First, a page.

Because of their self-preserving acid (capsaicin), hot peppers are easy to dry and use in soups, stews, salads, pizza, and many other savory dishes. Home-dried peppers cost a tiny fraction of those purchased from the spice section of grocery stores.
Some interesting facts about hot peppers:
Contrary to popular belief , the acid in hot peppers (capsaicin) can cure GERD (acid reflux), according to Earth Clinic at http://www.earthclinic.com/CURES/acid_reflux.html and the Acid Reflux Natural Cayenne website at http://acidrefluxmenudiet.tahitivacations.in/acidrefluxnaturalcayenne, as well as many other sources.
I personally know four different individuals (one is a medical doctor) who either eat hot pepper or take cayenne capsules daily to prevent GERD (acid reflux) and heartburn.
How does hot pepper cure heartburn and acid reflux (GERD)?
It was once believed that pepper caused heartburn, acid reflux, or GERD, when in fact it was the fat-laden foods actually causing the adverse condition. Heartburn and acid reflux (GERD) are usually caused by the body’s inability to properly digest food. The indigestion can occur from overeating, overconsumption of fats, impaired liver function, or other reasons. Hot pepper remedies this problem by stimulating digestion, according to Discovery Health at http://health.howstuffworks.com/wellness/natural-medicine/herbal-remedies/cayenne-pepper-herbal-remedies.htm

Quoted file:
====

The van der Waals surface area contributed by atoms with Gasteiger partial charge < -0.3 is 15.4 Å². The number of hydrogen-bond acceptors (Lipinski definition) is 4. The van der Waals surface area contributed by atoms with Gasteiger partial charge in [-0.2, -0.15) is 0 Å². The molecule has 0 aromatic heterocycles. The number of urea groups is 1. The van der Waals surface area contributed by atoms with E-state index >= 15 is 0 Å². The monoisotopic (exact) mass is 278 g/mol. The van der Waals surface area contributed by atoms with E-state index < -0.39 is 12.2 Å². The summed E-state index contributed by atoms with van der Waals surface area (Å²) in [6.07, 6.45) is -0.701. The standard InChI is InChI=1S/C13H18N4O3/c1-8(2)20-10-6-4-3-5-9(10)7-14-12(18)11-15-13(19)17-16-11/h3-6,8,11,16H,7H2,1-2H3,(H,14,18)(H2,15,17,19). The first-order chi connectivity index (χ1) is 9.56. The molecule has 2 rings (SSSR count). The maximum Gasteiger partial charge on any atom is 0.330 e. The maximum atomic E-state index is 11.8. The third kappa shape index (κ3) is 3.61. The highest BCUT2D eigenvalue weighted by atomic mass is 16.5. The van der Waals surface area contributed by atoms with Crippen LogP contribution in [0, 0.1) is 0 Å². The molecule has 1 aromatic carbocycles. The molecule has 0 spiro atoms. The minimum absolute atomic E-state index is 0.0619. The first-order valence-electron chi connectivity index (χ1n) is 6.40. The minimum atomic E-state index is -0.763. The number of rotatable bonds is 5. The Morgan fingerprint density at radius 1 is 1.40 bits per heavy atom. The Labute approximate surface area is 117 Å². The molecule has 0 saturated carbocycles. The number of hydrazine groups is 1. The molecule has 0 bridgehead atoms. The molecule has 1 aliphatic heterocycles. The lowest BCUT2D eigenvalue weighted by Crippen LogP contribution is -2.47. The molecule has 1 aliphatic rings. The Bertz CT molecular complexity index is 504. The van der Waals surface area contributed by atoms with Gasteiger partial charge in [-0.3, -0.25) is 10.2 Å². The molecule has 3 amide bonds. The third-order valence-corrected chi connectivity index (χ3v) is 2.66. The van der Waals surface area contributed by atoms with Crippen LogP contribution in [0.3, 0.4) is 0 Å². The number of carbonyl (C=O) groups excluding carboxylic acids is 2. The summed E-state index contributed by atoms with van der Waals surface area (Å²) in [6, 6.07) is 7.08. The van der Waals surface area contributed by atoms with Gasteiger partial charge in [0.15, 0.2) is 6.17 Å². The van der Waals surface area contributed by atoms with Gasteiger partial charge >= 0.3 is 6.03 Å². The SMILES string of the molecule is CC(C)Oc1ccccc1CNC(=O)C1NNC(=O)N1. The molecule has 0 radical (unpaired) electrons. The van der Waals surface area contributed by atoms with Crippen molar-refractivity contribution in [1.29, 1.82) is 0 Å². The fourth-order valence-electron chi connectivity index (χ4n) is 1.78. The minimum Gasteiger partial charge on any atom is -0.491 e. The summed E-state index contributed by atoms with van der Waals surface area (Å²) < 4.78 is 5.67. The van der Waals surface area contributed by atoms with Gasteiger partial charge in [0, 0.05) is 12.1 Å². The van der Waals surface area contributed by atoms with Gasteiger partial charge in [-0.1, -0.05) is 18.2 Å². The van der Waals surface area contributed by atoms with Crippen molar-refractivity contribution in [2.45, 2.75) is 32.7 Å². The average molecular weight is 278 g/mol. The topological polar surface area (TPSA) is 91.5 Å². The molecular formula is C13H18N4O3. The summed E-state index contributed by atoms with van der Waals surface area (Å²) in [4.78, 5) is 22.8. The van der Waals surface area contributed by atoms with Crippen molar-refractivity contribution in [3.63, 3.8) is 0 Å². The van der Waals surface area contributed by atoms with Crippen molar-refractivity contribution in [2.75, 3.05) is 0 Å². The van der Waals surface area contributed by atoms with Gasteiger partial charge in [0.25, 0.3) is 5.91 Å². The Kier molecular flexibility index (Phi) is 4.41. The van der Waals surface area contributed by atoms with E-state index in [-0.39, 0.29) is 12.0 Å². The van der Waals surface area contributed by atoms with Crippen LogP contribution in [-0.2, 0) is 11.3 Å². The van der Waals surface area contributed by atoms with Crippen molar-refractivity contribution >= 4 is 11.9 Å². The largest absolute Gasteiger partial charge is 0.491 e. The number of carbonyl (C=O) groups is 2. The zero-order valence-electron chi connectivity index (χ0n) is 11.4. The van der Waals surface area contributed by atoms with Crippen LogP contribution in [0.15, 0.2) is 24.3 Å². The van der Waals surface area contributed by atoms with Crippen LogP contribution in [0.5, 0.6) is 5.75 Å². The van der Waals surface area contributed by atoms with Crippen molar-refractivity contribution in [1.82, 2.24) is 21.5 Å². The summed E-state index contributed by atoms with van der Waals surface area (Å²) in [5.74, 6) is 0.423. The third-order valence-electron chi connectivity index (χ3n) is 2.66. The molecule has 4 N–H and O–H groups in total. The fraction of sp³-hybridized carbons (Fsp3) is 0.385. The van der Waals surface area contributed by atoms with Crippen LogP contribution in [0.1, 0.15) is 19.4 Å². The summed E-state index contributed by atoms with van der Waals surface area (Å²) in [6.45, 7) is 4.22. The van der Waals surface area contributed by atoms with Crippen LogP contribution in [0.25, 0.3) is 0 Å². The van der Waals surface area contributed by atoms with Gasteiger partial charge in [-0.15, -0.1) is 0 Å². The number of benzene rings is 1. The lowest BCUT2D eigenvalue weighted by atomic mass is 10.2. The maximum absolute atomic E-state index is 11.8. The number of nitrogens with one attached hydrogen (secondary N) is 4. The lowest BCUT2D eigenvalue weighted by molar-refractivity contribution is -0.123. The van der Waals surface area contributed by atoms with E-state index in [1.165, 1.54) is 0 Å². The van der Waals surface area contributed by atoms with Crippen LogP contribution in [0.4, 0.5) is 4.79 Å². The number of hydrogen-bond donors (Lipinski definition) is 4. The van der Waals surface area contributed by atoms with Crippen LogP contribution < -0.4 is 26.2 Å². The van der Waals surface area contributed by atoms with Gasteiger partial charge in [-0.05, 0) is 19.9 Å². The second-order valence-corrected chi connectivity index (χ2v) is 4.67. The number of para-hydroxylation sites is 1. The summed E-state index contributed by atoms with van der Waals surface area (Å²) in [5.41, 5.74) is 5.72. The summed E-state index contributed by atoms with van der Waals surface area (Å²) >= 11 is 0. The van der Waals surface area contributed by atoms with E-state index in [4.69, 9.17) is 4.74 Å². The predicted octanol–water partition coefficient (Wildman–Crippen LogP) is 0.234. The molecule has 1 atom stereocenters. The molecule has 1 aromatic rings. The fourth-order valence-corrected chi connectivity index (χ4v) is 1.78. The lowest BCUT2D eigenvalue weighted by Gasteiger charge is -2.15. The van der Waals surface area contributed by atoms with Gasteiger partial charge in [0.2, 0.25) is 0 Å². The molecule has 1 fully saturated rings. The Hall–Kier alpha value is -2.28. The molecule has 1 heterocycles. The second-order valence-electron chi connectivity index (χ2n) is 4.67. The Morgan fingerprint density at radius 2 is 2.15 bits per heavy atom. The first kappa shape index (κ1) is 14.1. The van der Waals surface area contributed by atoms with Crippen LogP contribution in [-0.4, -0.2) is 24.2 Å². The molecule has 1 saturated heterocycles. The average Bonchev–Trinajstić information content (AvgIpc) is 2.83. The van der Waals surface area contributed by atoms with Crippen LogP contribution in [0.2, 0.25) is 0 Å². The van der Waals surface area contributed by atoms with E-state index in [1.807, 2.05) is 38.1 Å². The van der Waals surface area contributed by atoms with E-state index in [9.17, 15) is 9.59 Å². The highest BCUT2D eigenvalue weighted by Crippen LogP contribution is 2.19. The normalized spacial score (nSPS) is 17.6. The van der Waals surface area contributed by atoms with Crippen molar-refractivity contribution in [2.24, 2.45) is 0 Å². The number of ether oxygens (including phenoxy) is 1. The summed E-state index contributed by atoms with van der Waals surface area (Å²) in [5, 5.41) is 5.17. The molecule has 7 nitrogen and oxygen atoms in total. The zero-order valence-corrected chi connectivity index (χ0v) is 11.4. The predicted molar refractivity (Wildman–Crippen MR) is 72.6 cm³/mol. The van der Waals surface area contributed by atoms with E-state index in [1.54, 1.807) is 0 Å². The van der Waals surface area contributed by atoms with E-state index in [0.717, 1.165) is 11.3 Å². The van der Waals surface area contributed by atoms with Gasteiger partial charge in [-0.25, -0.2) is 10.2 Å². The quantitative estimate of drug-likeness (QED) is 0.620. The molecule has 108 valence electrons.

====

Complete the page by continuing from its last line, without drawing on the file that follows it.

Hot pepper is actually used as a natural cure for heartburn and acid reflux (GERD).
How does one use dried peppers?
Dried peppers are great in soups, stews, salads, pizza, and many other dishes. Dried peppers can be placed into a blender, made into a powder, and stored in a pepper shaker (the kind with holes in the lid for sprinkling).
The pepper powder produced by a blender can also be put into gelatin capsules and taken as a natural cure for heartburn and acid reflux (GERD).
How to dry hot peppers:
Get a needle and thread. Thread the needle, making certain that the thread is doubled (for extra strength). String hot peppers together by putting the needle through the stems of the peppers. String them together in bunches of 5 to 10, as seen in the above photo. Too many peppers will be too much weight for the sewing thread to handle, unless a sturdier thread is used, such as string, upholstery thread or nylon thread. Hang the bunches of peppers where they are not laying against any objects. They should be in an area where adequate airflow is present (not a closet or basement, but out in an open room).
Do not dry mild peppers in this manner, because they lack the self-preserving acid (capsaicin), which inhibits the growth of mould and bacteria. This acid is present in all hot peppers.
This is a very “green” method for preserving hot peppers. No expensive equipment is needed, and no resources are being wasted in the process.
What to do with the bunches of peppers while they are drying:
Hot peppers come in a variety of colors (red, green, yellow), and are beautiful decorations when they are strung together for drying. Their vibrant colors add life and interest to a kitchen simply by hanging where they can be easily seen.
What to do with the peppers once they are dry:
The peppers are adequately dry when they contain only 10% water. They will be leathery to the touch, or even crispy. To prevent them from becoming dusty, they should be stored away in a container, bag, or drawer. They can be stored at room temperature, in the refrigerator, or the freezer. If frozen, they will keep their vibrant colors much longer.